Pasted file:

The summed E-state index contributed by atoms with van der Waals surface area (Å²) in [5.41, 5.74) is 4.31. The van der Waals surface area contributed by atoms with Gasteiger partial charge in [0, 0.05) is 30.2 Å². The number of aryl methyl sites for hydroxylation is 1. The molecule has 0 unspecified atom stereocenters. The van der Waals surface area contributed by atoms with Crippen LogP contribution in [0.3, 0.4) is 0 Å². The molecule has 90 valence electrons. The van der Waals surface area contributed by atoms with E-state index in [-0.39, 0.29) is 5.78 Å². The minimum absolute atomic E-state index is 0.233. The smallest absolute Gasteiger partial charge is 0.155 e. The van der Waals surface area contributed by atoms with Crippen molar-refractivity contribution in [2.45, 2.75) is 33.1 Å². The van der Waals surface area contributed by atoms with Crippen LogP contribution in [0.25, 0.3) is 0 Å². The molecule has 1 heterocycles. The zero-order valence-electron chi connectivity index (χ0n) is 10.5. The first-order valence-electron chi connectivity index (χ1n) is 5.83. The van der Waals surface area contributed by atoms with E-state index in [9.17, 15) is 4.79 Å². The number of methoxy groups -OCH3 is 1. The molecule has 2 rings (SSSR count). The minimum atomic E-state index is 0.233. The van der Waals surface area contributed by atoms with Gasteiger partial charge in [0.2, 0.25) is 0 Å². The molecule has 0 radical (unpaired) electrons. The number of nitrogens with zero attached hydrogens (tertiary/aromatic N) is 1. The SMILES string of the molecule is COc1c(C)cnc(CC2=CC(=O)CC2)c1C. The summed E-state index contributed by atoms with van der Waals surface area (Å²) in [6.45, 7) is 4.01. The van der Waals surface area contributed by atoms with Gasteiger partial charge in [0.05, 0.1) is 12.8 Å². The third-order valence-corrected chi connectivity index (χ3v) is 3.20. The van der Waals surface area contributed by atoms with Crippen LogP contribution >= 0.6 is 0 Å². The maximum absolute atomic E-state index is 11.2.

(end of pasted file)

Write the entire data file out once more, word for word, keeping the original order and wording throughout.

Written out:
The summed E-state index contributed by atoms with van der Waals surface area (Å²) in [5.41, 5.74) is 4.31. The van der Waals surface area contributed by atoms with Gasteiger partial charge in [0, 0.05) is 30.2 Å². The number of aryl methyl sites for hydroxylation is 1. The molecule has 0 unspecified atom stereocenters. The van der Waals surface area contributed by atoms with Crippen LogP contribution in [0.3, 0.4) is 0 Å². The molecule has 90 valence electrons. The van der Waals surface area contributed by atoms with E-state index in [-0.39, 0.29) is 5.78 Å². The minimum absolute atomic E-state index is 0.233. The smallest absolute Gasteiger partial charge is 0.155 e. The van der Waals surface area contributed by atoms with Crippen molar-refractivity contribution in [2.45, 2.75) is 33.1 Å². The van der Waals surface area contributed by atoms with Crippen LogP contribution in [0.25, 0.3) is 0 Å². The molecule has 1 heterocycles. The zero-order valence-electron chi connectivity index (χ0n) is 10.5. The first-order valence-electron chi connectivity index (χ1n) is 5.83. The van der Waals surface area contributed by atoms with E-state index in [9.17, 15) is 4.79 Å². The number of methoxy groups -OCH3 is 1. The molecule has 2 rings (SSSR count). The minimum atomic E-state index is 0.233. The van der Waals surface area contributed by atoms with Gasteiger partial charge in [0.2, 0.25) is 0 Å². The molecule has 0 radical (unpaired) electrons. The number of nitrogens with zero attached hydrogens (tertiary/aromatic N) is 1. The SMILES string of the molecule is COc1c(C)cnc(CC2=CC(=O)CC2)c1C. The summed E-state index contributed by atoms with van der Waals surface area (Å²) in [6.45, 7) is 4.01. The van der Waals surface area contributed by atoms with Gasteiger partial charge in [0.05, 0.1) is 12.8 Å². The third-order valence-corrected chi connectivity index (χ3v) is 3.20. The van der Waals surface area contributed by atoms with Crippen LogP contribution >= 0.6 is 0 Å². The maximum absolute atomic E-state index is 11.2.